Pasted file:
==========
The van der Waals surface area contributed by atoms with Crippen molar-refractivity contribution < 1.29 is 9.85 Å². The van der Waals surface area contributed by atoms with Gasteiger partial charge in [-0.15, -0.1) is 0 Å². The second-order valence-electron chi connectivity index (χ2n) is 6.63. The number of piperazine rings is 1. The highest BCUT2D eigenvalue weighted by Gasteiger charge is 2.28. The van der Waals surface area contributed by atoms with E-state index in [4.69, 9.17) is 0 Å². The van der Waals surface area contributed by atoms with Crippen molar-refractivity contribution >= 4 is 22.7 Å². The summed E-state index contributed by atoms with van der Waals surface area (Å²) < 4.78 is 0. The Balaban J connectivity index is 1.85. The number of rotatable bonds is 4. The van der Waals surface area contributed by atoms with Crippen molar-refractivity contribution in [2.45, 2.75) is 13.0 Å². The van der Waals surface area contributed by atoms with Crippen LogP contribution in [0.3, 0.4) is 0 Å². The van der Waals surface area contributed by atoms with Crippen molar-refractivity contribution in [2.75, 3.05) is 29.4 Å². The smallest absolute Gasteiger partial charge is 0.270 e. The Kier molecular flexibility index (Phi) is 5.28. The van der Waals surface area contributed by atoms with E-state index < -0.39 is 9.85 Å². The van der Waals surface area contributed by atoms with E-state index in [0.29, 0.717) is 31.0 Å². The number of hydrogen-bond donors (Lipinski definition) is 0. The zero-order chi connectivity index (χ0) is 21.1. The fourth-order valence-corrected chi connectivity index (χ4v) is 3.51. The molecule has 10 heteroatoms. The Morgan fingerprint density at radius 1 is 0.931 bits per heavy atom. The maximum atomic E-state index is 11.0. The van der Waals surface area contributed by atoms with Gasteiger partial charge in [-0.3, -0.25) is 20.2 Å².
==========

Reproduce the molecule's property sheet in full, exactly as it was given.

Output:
The van der Waals surface area contributed by atoms with Crippen molar-refractivity contribution < 1.29 is 9.85 Å². The van der Waals surface area contributed by atoms with Gasteiger partial charge in [-0.15, -0.1) is 0 Å². The second-order valence-electron chi connectivity index (χ2n) is 6.63. The number of piperazine rings is 1. The highest BCUT2D eigenvalue weighted by Gasteiger charge is 2.28. The van der Waals surface area contributed by atoms with E-state index in [4.69, 9.17) is 0 Å². The van der Waals surface area contributed by atoms with Crippen molar-refractivity contribution >= 4 is 22.7 Å². The summed E-state index contributed by atoms with van der Waals surface area (Å²) < 4.78 is 0. The Balaban J connectivity index is 1.85. The number of rotatable bonds is 4. The van der Waals surface area contributed by atoms with Crippen molar-refractivity contribution in [2.45, 2.75) is 13.0 Å². The van der Waals surface area contributed by atoms with Crippen LogP contribution in [0.3, 0.4) is 0 Å². The van der Waals surface area contributed by atoms with Crippen molar-refractivity contribution in [2.75, 3.05) is 29.4 Å². The smallest absolute Gasteiger partial charge is 0.270 e. The Kier molecular flexibility index (Phi) is 5.28. The van der Waals surface area contributed by atoms with E-state index < -0.39 is 9.85 Å². The van der Waals surface area contributed by atoms with E-state index in [0.29, 0.717) is 31.0 Å². The number of hydrogen-bond donors (Lipinski definition) is 0. The zero-order chi connectivity index (χ0) is 21.1. The fourth-order valence-corrected chi connectivity index (χ4v) is 3.51. The molecule has 10 heteroatoms. The Morgan fingerprint density at radius 1 is 0.931 bits per heavy atom. The maximum atomic E-state index is 11.0. The van der Waals surface area contributed by atoms with Gasteiger partial charge in [-0.3, -0.25) is 20.2 Å².